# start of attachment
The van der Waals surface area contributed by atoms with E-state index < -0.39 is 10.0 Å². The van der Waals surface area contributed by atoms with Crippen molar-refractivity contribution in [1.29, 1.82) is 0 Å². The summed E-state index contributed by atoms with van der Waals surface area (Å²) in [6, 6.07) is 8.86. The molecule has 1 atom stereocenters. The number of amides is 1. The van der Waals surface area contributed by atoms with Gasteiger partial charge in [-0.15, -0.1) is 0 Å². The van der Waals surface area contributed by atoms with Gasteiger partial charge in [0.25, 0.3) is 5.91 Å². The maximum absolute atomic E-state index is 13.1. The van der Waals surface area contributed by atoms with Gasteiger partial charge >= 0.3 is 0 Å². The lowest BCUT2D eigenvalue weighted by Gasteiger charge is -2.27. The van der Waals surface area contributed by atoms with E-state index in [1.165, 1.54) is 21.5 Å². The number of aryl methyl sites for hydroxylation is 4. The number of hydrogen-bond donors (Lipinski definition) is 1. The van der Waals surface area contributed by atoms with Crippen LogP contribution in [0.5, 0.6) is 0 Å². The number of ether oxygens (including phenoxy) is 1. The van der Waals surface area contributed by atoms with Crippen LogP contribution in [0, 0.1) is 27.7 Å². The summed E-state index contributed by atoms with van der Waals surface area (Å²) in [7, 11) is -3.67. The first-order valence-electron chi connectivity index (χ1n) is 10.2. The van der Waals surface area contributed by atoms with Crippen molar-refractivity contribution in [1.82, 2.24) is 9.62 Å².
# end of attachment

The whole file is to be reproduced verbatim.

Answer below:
The van der Waals surface area contributed by atoms with E-state index < -0.39 is 10.0 Å². The van der Waals surface area contributed by atoms with Crippen molar-refractivity contribution in [1.29, 1.82) is 0 Å². The summed E-state index contributed by atoms with van der Waals surface area (Å²) in [6, 6.07) is 8.86. The molecule has 1 atom stereocenters. The number of amides is 1. The van der Waals surface area contributed by atoms with Gasteiger partial charge in [-0.15, -0.1) is 0 Å². The van der Waals surface area contributed by atoms with Gasteiger partial charge in [0.25, 0.3) is 5.91 Å². The maximum absolute atomic E-state index is 13.1. The van der Waals surface area contributed by atoms with Gasteiger partial charge >= 0.3 is 0 Å². The lowest BCUT2D eigenvalue weighted by Gasteiger charge is -2.27. The van der Waals surface area contributed by atoms with E-state index in [1.165, 1.54) is 21.5 Å². The number of aryl methyl sites for hydroxylation is 4. The number of hydrogen-bond donors (Lipinski definition) is 1. The van der Waals surface area contributed by atoms with Crippen LogP contribution in [0.5, 0.6) is 0 Å². The number of ether oxygens (including phenoxy) is 1. The van der Waals surface area contributed by atoms with Crippen LogP contribution in [0, 0.1) is 27.7 Å². The summed E-state index contributed by atoms with van der Waals surface area (Å²) in [7, 11) is -3.67. The first-order valence-electron chi connectivity index (χ1n) is 10.2. The van der Waals surface area contributed by atoms with Crippen molar-refractivity contribution in [1.82, 2.24) is 9.62 Å².